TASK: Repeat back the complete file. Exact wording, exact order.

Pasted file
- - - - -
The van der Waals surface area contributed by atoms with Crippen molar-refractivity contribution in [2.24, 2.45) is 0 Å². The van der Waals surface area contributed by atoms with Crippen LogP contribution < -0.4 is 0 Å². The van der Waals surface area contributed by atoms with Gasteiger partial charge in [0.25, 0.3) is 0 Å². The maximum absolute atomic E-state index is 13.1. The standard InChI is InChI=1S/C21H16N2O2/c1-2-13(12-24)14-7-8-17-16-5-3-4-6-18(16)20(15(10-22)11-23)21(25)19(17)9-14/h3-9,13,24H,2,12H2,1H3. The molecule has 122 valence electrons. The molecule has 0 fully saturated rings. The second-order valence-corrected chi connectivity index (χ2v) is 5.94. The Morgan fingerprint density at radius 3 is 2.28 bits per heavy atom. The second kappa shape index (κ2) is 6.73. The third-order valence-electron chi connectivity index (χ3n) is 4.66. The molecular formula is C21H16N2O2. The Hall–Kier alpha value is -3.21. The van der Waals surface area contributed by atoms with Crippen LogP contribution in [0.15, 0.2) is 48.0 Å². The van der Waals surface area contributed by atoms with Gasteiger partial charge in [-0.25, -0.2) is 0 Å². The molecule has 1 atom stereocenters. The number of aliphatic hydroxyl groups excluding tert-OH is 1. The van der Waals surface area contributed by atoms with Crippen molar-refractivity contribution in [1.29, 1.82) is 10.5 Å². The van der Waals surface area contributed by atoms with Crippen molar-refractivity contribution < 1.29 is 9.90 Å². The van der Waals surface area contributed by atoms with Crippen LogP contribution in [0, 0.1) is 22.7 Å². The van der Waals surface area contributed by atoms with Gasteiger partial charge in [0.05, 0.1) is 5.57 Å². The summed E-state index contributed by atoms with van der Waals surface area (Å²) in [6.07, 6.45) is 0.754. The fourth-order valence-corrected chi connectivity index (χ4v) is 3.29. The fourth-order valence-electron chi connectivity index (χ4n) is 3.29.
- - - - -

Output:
The van der Waals surface area contributed by atoms with Crippen molar-refractivity contribution in [2.24, 2.45) is 0 Å². The van der Waals surface area contributed by atoms with Crippen LogP contribution < -0.4 is 0 Å². The van der Waals surface area contributed by atoms with Gasteiger partial charge in [0.25, 0.3) is 0 Å². The maximum absolute atomic E-state index is 13.1. The standard InChI is InChI=1S/C21H16N2O2/c1-2-13(12-24)14-7-8-17-16-5-3-4-6-18(16)20(15(10-22)11-23)21(25)19(17)9-14/h3-9,13,24H,2,12H2,1H3. The molecule has 122 valence electrons. The molecule has 0 fully saturated rings. The second-order valence-corrected chi connectivity index (χ2v) is 5.94. The Morgan fingerprint density at radius 3 is 2.28 bits per heavy atom. The second kappa shape index (κ2) is 6.73. The third-order valence-electron chi connectivity index (χ3n) is 4.66. The molecular formula is C21H16N2O2. The Hall–Kier alpha value is -3.21. The van der Waals surface area contributed by atoms with Crippen LogP contribution in [0.15, 0.2) is 48.0 Å². The van der Waals surface area contributed by atoms with Gasteiger partial charge in [-0.25, -0.2) is 0 Å². The molecule has 1 atom stereocenters. The number of aliphatic hydroxyl groups excluding tert-OH is 1. The van der Waals surface area contributed by atoms with Crippen molar-refractivity contribution in [1.29, 1.82) is 10.5 Å². The van der Waals surface area contributed by atoms with Crippen molar-refractivity contribution < 1.29 is 9.90 Å². The van der Waals surface area contributed by atoms with Crippen LogP contribution in [0, 0.1) is 22.7 Å². The van der Waals surface area contributed by atoms with Gasteiger partial charge in [0.05, 0.1) is 5.57 Å². The summed E-state index contributed by atoms with van der Waals surface area (Å²) in [6.07, 6.45) is 0.754. The fourth-order valence-corrected chi connectivity index (χ4v) is 3.29. The fourth-order valence-electron chi connectivity index (χ4n) is 3.29.